Press Release

UCMC nurses highlight dangerous staffing conditions as contract negotiations begin

Nurses picketing outside hospital holding signs calling for safe staffing

With negotiations for their new contract set to begin Thursday, September 14, University of Chicago Medical Center (UCMC) nurses are urgently calling on management to reverse the endemic short-staffing at the hospital.

The 2,800 registered nurses (RNs) – represented by National Nurses Organizing Committee/National Nurses United  (NNOC/NNU) – are highlighting the impact of unsustainable working conditions on nurse turnover and patient care.

“In the past three years, nearly half of our core nursing staff has left the hospital,” said Brigitt Manson, an RN at Comer’s Children Hospital. “The tremendous turnover, a result of working conditions created by UCMC management, reduces the time nurses can spend with our patients and the opportunities for new nurses to receive valuable training.”

A survey conducted in Aug. 2023 found that nearly two-thirds of UCMC RNs identified improved staffing as their key priority going into contract negotiations.

“When we are being pushed repeatedly to our physical and emotional limits every shift, UCMC’s patients also suffer,” said Pamela Valentine, an RN in the post-anesthesia care unit. “UCMC can do right by nurses and patients alike by addressing our concerns. Strong contracts would not only keep more of us at the bedside but also ensure our community receives the care they deserve and the care we want to provide.”

When RNs are unable to safely provide care, they file Assignments Despite Objections (ADOs) – in the last three years, nearly 7,000 ADOs have been filed by NNOC/NNU nurses at UCMC.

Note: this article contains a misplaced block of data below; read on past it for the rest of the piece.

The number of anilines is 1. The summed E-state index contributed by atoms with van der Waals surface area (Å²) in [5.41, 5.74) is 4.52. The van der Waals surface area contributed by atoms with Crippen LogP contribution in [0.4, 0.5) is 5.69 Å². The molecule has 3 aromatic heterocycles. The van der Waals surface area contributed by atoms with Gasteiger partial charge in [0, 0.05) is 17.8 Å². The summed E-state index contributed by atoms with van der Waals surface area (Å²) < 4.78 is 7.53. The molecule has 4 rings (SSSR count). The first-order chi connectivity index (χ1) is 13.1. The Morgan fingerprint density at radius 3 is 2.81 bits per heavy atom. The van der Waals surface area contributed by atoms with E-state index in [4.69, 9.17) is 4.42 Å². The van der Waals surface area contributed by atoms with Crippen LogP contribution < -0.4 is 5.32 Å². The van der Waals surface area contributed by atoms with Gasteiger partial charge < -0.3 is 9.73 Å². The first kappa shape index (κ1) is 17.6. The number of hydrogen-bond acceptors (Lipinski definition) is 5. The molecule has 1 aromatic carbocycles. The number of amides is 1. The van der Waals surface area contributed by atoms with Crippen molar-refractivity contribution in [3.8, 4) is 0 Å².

• Who: Registered nurses at University of Chicago Medical Center 
  • What: Interview availability – RNs can provide interviews in front of UCMC campus, describing patient care conditions and nurses’ demands for new contract 
  • When: Thursday, September 14, 11 a.m. - 1 p.m. CT
  • Where: University of Chicago Medical Center, 5812 S. Ellis Avenue

“Proper staffing is an essential safeguard against violent incidents in the hospital that threaten nurses and our patients,” said Scott Mechanic, an RN in the emergency department. "Instead of listening to our demands for better staffing and other essential safety precautions, management is brushing us off. Nurses are fed up, especially because we know UCMC has the resources to ensure safe working conditions."

There is no nurse “shortage” in Illinois. The latest data from the Bureau of Labor Statistics and the National Council of State Boards of Nursing shows that, nationwide, there are more than a million registered nurses with active licenses who are choosing not to work at the bedside because of the hospital industry’s unsafe working conditions. In Illinois, as of Aug. 31, 2023, there are 228,740 nurses with active licenses, but according to the most recent data from the U.S. Bureau of Labor Statistics (May 2022), only 139,590 are working as nurses. More data and information debunking the nurse “shortage” myth can be found here.

In addition to their contract fight, UCMC nurses are fighting for better staffing in Illinois’ General Assembly, advocating for the Safe Patient Limits Act.

NNOC/NNU nurses’ current contract at UCMC is set to expire in Nov. 2023. 

National Nurses Organizing Committee is an affiliate of National Nurses United, the largest and fastest-growing union and professional association of registered nurses in the United States with nearly 225,000 members nationwide. NNU affiliates also include California Nurses Association, DC Nurses Association, Michigan Nurses Association, Minnesota Nurses Association, and New York State Nurses Association.